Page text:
Serving The Somali People

July 1st, 2009 by INMED

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Pirates, Somalia, Mogadishu, battling warlords, Black Hawk Down. These words provoke images of immense anguish and adversity. Most people flee at the thought of providing any sort of assistance under these conditions. But one particular physician from the American Midwest is serving Somalia intentionally, and his identity must remain anonymous due to security concerns. He and his family have lived in the Middle East for sixteen years, and I recently visited with him in East Africa:

 

What are the conditions today in Somalia?
“Worse than at any other time since the war broke out in 1991, with relentless clashes between militant factions, clan militia, and African Union troops. Millions of people are clinging to survival in tent cities and refugee camps, amid endemic hunger, water-born diseases, and hopelessness. The number one health problem in the nation is neglect.People come to us with far advanced cancers, disabling deformities from burns, complicated gun shot wounds.”

 

Why are you especially passionate about Somalis?
“These are endearing people living under extremely challenging conditions, and very few outsiders are assisting them. Medicine is an extremely effective way to meet their real physical needs, to build trust, and to equip Somali medical personnel to care for their own.”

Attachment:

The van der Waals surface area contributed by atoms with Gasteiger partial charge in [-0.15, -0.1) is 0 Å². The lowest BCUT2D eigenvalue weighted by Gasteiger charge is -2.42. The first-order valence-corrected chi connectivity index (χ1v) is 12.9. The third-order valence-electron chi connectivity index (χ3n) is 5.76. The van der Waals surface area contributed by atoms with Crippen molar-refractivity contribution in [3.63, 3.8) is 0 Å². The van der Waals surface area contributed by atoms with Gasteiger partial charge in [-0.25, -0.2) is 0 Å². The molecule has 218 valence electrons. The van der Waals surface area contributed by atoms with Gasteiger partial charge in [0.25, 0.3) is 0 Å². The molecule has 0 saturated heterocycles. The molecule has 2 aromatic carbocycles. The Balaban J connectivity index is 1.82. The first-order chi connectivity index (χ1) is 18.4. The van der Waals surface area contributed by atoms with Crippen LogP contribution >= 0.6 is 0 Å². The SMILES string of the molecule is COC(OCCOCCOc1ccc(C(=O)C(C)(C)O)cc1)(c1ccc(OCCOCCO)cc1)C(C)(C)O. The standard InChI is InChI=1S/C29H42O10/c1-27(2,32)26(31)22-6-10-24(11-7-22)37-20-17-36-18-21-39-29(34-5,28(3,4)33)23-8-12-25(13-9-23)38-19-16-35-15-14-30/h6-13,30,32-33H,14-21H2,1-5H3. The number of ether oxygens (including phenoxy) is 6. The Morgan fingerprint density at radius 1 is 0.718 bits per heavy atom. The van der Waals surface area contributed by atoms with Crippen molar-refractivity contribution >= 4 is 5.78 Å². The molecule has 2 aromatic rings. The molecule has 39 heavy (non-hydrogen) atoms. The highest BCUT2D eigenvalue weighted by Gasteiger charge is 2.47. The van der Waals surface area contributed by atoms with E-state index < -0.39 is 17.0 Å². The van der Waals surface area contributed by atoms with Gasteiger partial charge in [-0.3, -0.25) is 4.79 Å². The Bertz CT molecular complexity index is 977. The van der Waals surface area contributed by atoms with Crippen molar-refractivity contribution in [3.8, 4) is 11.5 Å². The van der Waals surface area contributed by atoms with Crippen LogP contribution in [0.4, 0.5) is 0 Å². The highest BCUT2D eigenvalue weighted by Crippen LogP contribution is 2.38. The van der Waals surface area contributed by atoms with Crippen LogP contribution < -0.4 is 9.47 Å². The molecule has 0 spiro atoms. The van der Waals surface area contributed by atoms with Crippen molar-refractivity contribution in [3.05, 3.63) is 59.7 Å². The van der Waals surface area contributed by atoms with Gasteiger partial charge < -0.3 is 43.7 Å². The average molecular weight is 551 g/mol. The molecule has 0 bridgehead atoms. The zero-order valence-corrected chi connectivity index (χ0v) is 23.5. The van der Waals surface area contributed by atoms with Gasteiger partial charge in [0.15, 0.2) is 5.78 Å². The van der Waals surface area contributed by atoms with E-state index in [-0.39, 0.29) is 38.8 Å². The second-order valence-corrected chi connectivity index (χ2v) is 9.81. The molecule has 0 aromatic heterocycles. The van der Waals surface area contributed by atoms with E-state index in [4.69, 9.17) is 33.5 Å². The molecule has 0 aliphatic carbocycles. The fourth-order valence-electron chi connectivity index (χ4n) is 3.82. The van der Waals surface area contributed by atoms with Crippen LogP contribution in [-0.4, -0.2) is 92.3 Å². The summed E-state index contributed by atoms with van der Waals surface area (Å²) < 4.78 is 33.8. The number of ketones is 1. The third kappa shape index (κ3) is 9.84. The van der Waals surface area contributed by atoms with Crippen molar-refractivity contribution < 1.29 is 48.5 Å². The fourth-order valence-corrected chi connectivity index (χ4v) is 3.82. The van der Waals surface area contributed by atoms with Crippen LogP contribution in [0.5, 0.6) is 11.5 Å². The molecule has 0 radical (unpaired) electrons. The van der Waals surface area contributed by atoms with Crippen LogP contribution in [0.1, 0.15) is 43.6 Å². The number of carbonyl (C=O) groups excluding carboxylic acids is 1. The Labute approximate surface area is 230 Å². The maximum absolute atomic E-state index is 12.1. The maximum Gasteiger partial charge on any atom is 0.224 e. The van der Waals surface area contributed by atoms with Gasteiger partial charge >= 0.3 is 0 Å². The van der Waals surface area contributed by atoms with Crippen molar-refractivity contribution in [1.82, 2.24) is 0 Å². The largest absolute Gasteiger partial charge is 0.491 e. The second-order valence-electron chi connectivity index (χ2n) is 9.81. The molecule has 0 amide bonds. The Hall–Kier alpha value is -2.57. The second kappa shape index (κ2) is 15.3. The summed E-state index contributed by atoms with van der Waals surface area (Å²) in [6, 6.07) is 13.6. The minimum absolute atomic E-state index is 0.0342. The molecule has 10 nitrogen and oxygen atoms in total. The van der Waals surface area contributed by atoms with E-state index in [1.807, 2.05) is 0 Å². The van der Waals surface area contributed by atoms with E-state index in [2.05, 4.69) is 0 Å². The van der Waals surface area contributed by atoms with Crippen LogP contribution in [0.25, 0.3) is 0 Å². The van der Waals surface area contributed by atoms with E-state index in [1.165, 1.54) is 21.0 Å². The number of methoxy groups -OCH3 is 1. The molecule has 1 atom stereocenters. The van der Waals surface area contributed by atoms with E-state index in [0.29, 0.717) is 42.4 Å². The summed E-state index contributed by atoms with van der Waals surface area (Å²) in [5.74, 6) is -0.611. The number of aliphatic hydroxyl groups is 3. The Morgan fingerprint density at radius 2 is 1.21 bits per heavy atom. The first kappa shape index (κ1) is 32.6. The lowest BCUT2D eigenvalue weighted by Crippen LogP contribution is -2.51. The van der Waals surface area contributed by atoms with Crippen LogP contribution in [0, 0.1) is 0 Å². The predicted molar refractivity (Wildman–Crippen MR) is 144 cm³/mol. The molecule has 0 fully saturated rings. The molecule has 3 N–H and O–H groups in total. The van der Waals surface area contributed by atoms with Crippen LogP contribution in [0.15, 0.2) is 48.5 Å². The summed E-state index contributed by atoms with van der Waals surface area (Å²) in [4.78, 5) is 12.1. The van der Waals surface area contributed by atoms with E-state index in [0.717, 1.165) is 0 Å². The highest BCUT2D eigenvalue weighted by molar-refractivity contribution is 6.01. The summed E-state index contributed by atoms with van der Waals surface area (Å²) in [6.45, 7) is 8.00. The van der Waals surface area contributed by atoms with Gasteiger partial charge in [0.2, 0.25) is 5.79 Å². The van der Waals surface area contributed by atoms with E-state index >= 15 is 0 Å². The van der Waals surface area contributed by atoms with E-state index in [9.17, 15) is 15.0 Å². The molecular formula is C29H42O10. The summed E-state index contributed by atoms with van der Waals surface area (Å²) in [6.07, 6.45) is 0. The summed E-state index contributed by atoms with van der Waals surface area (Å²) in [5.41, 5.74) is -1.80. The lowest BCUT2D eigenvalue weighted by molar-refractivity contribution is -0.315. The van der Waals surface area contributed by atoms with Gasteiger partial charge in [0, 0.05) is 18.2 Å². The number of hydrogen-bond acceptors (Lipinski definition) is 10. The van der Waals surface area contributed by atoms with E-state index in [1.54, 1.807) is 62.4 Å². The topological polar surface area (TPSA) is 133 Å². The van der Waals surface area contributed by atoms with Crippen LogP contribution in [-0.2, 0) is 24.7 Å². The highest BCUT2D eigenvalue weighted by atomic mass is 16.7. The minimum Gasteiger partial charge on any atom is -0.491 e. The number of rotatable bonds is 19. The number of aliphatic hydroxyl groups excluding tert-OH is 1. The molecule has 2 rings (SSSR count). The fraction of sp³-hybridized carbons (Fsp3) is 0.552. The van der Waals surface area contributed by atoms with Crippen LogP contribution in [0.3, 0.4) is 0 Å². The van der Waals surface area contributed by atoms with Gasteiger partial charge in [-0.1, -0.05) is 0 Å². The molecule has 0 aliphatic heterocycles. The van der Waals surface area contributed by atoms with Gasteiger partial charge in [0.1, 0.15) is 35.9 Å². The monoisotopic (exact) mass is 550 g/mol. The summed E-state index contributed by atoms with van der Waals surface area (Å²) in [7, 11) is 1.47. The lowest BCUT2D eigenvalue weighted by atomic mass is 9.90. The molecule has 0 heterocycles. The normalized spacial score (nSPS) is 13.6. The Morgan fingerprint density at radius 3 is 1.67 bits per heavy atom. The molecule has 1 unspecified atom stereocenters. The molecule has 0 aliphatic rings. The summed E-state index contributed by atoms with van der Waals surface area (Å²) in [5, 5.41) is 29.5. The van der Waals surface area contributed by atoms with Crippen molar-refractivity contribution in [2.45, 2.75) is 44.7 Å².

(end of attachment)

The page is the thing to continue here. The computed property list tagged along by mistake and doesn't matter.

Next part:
Most all Somalis are Moslem and yours is a notable Christian ministry. Yet Somalis unapologetically seek you out for medical attention. Why is this?
“Christian healthcare professionals have a good reputation in the Middle East, thanks to the tireless service of hundreds who have gone before me. Jesus is also known in Moslem circles as the ‘healing prophet,’ and they perceive a connection between Him and healthcare. All-in-all, we offer superb, compassionate attention, so that Somalis who are able, frequently come directly to us from Mogadishu.”

 

What would you say to healthcare professionals in North America who feel moved to relieve the plight of Somalis?
“First, realize that Somalis frequently feel misunderstood. Invest some effort in getting to know them, their beliefs, and their remarkable culture. Events like the INMED Cross-Cultural Competency in Healthcare Symposium are ideal for learning how to bridge these gaps. Large contingents of Somalis also live in the Cleveland and Minneapolis areas. Link up with those organizations that are already serving Somalis in your community. And consider volunteering your skills here in Africa and the Middle East. INMED’s Diploma programs are designed to both prepare you and ease the enormous transition to serving here on the front lines.” 

 

You and I will likely continue receiving disturbing news from the eastern horn of Africa. But lets be heartened that Somalia is not only a story of rebels and renegade gunboats. Theirs is also a story of courage and compassion – one which we ourselves can help shape.

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